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Online exhibits : Geologic time scale : Mesozoic Era

The Jurassic Period

Great plant-eating dinosaurs roaming the earth, feeding on lush ferns and palm-like cycads and bennettitaleans … smaller but vicious carnivores stalking the great herbivores … oceans full of fish, squid, and coiled ammonites, plus great ichthyosaurs and long-necked plesiosaurs … vertebrates taking to the air, like the pterosaurs and the first birds. This was the Jurassic Period, 199.6 to 145.5 million years ago* — a 54-million-year chunk of the Mesozoic Era.

Named for the Jura Mountains on the border between France and Switzerland, where rocks of this age were first studied, the Jurassic has become a household word with the success of the movie Jurassic Park. Outside of Hollywood, the Jurassic is still important to us today, both because of its wealth of fossils and because of its economic importance — the oilfields of the North Sea, for instance, are Jurassic in age.

Ichthyosaur Karaurus
Modern cycads Diplodocus

Clockwise from top left, Ichthyosaurus intermedius, a Lower Jurassic ichthyosaur from Glastonbury, England. Karaurus sharovi, one of the earliest known salamanders, from Kazakhstan. Diplodocus, a large, long-necked sauropod. Modern cycads.

Life

Today, the name "Jurassic" conjures up images of the phenomenally successful book and movie, Jurassic Park. It is quite true that the dinosaurs dominated the land fauna — although many of the dinosaurs featured in Jurassic Park, such as Triceratops and Tyrannosaurus rex, did not evolve until after the Jurassic was over. The largest dinosaurs of the time — in fact, the largest land animals of all time — were the gigantic sauropods, such as the famous Diplodocus (top right, above), Brachiosaurus and Apatosaurus. Other herbivorous dinosaurs of the Jurassic included the plated stegosaurs. Predatory dinosaurs of the Jurassic included fearsome carnosaurs such as Allosaurus, small, fast coelurosaurs, and ceratosaurs such as Dilophosaurus. The Jurassic also saw the origination of the first birds, including the well-known Archaeopteryx, probably from coelurosaurian ancestors.

But there was more to life than dinosaurs! In the seas, the fishlike ichthyosaurs (top left, above) were at their height, sharing the oceans with the plesiosaurs, giant marine crocodiles, and modern-looking sharks and rays. Also prominent in the seas were cephalopods — relatives of the squids, nautilus, and octopi of today. Jurassic cephalopods included the ammonites, with their coiled external shells (upper left), and the belemnites, close relatives of modern squid but with heavy, calcified, bullet-shaped, partially internal shells. Among the plankton in the oceans, the dinoflagellates became numerous and diverse, as did the coccolithophorids (microscopic single-celled algae with an outer covering of calcareous plates).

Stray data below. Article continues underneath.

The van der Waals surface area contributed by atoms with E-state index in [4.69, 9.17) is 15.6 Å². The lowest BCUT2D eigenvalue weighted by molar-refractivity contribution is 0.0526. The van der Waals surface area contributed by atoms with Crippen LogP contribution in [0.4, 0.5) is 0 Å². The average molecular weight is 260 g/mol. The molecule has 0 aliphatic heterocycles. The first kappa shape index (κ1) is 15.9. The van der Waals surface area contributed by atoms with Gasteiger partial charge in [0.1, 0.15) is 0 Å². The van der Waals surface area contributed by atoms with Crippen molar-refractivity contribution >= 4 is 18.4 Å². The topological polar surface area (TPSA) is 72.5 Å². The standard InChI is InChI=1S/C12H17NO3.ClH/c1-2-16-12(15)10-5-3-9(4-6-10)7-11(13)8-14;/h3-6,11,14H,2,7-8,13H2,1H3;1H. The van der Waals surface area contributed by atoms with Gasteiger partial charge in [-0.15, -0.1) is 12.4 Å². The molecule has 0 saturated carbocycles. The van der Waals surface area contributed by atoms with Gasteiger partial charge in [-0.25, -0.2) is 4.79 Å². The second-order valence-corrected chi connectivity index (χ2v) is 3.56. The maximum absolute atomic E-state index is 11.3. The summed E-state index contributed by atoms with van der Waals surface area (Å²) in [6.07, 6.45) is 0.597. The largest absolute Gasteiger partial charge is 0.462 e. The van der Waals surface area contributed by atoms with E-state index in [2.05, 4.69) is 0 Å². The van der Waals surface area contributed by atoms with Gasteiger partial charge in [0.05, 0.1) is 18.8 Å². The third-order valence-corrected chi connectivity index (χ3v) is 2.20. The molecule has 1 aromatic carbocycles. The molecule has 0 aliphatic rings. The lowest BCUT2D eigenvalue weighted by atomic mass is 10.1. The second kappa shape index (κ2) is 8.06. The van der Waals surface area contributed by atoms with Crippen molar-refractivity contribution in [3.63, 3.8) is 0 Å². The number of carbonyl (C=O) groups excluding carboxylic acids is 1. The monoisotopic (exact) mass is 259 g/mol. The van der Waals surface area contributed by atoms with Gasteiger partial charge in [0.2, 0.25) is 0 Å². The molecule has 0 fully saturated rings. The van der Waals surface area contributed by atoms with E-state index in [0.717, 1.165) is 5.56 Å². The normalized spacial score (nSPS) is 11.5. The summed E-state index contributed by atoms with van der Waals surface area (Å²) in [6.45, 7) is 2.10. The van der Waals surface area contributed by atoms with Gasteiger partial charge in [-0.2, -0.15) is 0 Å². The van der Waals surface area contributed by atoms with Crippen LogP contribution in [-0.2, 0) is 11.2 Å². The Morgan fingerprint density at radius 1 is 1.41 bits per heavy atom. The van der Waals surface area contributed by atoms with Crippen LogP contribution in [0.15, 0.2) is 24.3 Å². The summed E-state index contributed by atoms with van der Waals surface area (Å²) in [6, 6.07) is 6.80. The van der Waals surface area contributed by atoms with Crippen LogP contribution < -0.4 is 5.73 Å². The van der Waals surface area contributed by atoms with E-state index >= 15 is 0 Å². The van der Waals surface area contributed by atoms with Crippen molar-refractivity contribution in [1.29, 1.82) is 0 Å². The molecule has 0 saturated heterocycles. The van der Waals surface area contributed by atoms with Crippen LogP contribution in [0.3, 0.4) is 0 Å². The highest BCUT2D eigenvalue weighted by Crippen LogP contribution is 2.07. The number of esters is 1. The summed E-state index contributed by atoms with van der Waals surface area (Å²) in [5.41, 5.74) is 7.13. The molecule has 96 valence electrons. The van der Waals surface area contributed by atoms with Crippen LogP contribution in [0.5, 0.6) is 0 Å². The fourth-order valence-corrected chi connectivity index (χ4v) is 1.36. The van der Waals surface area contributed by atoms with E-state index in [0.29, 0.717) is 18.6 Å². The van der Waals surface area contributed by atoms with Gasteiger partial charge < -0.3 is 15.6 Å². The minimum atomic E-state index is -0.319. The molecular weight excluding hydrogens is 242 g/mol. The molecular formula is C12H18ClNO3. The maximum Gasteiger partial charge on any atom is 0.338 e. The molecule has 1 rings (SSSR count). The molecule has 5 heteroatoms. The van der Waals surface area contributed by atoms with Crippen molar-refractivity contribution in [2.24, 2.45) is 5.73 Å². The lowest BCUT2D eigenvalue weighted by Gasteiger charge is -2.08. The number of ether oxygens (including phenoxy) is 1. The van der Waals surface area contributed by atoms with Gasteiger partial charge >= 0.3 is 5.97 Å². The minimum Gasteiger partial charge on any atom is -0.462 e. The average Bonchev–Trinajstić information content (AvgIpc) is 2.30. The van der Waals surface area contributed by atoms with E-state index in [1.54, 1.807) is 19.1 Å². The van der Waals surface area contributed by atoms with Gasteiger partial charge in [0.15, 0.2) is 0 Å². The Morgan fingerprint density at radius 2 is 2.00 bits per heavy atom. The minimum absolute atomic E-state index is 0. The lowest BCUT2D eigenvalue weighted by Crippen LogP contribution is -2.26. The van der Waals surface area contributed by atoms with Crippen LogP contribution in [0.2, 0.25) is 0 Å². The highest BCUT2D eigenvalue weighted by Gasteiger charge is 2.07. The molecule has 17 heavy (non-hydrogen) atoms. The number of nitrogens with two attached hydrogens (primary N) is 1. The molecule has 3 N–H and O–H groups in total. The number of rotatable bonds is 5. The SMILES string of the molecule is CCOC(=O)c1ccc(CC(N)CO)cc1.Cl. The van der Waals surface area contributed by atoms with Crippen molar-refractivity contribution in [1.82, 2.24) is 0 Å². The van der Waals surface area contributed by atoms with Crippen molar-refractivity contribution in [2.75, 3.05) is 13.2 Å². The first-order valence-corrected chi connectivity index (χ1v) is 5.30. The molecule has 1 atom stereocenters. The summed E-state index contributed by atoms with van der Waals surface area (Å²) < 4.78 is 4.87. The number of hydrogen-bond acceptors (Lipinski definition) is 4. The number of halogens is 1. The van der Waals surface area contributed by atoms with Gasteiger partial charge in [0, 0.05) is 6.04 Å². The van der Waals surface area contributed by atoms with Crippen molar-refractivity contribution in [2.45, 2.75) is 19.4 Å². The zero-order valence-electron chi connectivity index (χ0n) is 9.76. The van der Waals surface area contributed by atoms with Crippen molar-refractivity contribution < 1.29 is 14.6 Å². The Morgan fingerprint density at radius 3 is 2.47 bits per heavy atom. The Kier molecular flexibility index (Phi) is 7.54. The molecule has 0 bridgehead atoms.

Land plants abounded in the Jurassic, but floras were different from what we see today. Although Jurassic dinosaurs are sometimes drawn with palm trees, there were no palms or any other flowering plants — at least as we know them today — in the Jurassic. Instead, ferns, ginkgoes, bennettitaleans or "cycadeoids," and true cycads — like the living cycad pictured above, lower left — flourished in the Jurassic. Conifers were also present, including close relatives of living redwoods, cypresses, pines, and yews. Creeping about in this foliage, no bigger than rats, were a number of early mammals.

Localities

  • Blue Nile Gorge, Ethiopia: Come along on a fossil-hunting trip to Ethiopia with UCMP researchers and see the first dinosaur fossils found there.

  • Solnhofen Limestone, Germany: Exquisitely detailed fossils have come from these Jurassic deposits in southern Germany.

Resources

  • Find out more about the Jurassic paleontology and geology of North America at the Paleontology Portal.
  • See the Wikipedia page on the Jurassic.
     

* Dates from the International Commission on Stratigraphy's International Stratigraphic Chart, 2009.
 
Ben Waggoner created the original content, 9/10/1995 and 11/25-28/1995; Brian Speer made modifications, 11/27/1995; Sarah Rieboldt updated the pages to reflect the Geological Society of America (GSA) 1999 Geologic Timescale, 11/2002; Dave Smith recombined the content into a single page, adapted it to the new site format and made minor edits, 6/16/2011; Ichthyosaurus photo by Sarah Rieboldt, UCMP; Karaurus photo by Pat Holroyd, UCMP; source of Diplodocus photo is unknown; cycads photo by Dr. Robert T. and Margaret Orr © 2004 California Academy of Sciences